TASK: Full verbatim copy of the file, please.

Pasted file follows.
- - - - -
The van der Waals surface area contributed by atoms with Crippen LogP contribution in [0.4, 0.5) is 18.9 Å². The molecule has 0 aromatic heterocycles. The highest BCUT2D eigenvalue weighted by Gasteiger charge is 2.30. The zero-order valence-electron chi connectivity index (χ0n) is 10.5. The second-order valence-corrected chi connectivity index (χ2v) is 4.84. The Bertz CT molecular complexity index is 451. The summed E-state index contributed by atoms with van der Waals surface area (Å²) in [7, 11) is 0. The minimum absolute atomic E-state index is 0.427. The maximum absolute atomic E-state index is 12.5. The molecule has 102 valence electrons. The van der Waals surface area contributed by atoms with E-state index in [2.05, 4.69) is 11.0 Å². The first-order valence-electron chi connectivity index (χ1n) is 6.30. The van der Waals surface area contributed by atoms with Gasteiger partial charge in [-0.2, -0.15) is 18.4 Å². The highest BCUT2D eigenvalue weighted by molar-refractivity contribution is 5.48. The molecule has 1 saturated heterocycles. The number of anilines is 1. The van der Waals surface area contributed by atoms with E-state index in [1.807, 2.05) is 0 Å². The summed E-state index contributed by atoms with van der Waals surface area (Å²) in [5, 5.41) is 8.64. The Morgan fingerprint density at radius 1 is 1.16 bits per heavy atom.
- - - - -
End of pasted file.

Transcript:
The van der Waals surface area contributed by atoms with Crippen LogP contribution in [0.4, 0.5) is 18.9 Å². The molecule has 0 aromatic heterocycles. The highest BCUT2D eigenvalue weighted by Gasteiger charge is 2.30. The zero-order valence-electron chi connectivity index (χ0n) is 10.5. The second-order valence-corrected chi connectivity index (χ2v) is 4.84. The Bertz CT molecular complexity index is 451. The summed E-state index contributed by atoms with van der Waals surface area (Å²) in [7, 11) is 0. The minimum absolute atomic E-state index is 0.427. The maximum absolute atomic E-state index is 12.5. The molecule has 102 valence electrons. The van der Waals surface area contributed by atoms with E-state index in [2.05, 4.69) is 11.0 Å². The first-order valence-electron chi connectivity index (χ1n) is 6.30. The van der Waals surface area contributed by atoms with Gasteiger partial charge in [-0.2, -0.15) is 18.4 Å². The highest BCUT2D eigenvalue weighted by molar-refractivity contribution is 5.48. The molecule has 1 saturated heterocycles. The number of anilines is 1. The van der Waals surface area contributed by atoms with E-state index in [1.807, 2.05) is 0 Å². The summed E-state index contributed by atoms with van der Waals surface area (Å²) in [5, 5.41) is 8.64. The Morgan fingerprint density at radius 1 is 1.16 bits per heavy atom.